That’s not to say that the Penguins, Rangers, Blue Jackets, or any other team, for that matter, won’t defeat the Capitals in the playoffs, because anything can happen in the post season. But the Caps have just pushed all of their chips into the center in an attempt to win their first Stanley Cup and this move gives them a lot more defensive depth.

That really increases their odds of achieving their ultimate goal.

Simply put, it’s Cup or Bust!

Notes: Shattenkirk is reportedly already on his way to New York and will suit up for Washington on Tuesday night at Madison Square Garden against the Rangers…St. Louis took on 39% of Shattenkirk’s $4.25M salary to complete the trade, per Frank Seravelli of TSN.

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Depleted Caps Out Skate the Super Fast Oilers in a 2-1 Victory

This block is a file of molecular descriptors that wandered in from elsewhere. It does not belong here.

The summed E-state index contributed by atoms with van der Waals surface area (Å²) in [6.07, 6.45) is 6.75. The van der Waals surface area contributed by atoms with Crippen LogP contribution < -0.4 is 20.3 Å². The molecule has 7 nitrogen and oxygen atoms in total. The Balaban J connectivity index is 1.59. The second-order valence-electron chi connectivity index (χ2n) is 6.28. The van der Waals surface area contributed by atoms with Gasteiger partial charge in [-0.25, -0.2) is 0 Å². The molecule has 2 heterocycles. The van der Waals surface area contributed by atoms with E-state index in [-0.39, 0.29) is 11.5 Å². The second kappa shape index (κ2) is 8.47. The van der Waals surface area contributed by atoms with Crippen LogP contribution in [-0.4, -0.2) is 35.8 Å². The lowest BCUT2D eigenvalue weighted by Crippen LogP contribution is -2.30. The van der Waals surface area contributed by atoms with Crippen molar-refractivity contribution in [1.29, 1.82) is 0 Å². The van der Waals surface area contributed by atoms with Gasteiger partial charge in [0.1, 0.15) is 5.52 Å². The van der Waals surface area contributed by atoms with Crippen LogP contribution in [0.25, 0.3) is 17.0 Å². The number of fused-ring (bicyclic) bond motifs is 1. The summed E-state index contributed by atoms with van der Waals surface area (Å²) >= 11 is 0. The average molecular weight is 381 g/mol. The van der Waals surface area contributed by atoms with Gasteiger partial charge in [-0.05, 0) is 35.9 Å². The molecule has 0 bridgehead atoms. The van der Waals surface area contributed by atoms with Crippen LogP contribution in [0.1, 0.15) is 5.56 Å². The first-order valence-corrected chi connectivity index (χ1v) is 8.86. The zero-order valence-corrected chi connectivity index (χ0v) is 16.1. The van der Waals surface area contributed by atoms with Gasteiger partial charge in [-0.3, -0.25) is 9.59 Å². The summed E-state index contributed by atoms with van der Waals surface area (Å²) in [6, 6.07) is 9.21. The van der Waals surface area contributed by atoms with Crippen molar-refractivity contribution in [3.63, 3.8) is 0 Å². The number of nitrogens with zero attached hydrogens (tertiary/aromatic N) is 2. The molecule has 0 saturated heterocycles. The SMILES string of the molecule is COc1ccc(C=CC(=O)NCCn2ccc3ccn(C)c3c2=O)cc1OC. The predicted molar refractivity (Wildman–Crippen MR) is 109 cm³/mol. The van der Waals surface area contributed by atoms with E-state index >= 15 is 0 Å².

Posted on 24 February 2017 by Ed Frankovic

In a fun game to watch, the Washington Capitals increased their franchise record tying home winning streak to 13 games with a 2-1 victory over the super fast and talented Edmonton Oilers on Friday night.

The Caps were missing some big names due to the fact that the sore loser Neanderthal Flyers banged up Matt Niskanen, Brooks Orpik, and T.J. “Pay the Man” Oshie in Filthy on Wednesday night. Washington was already without Andre Burakovsky, who fractured his hand before the bye week.

Riley Barber and Aaron Ness were called up from Hershey and suited up. Both Taylor Chorney and Nate Schmidt were in the lineup and boy did Caps Coach Barry Trotz get a SUPER outing from his six defensemen. The speedy Oilers, led by all world center Connor McDavid, are scoring machines, but Washington kept them predominantly to the perimeter in this game and the only goal they allowed was a turnover by Evgeny Kuznetsov and Justin Williams in the first minute of period two. Leon “Sniper” Draisaitl pounced on that miscue and beat Braden Holtby (30 saves) from the prime scoring area. There was nothing really the Holtbeast could do there, that one was on his forwards.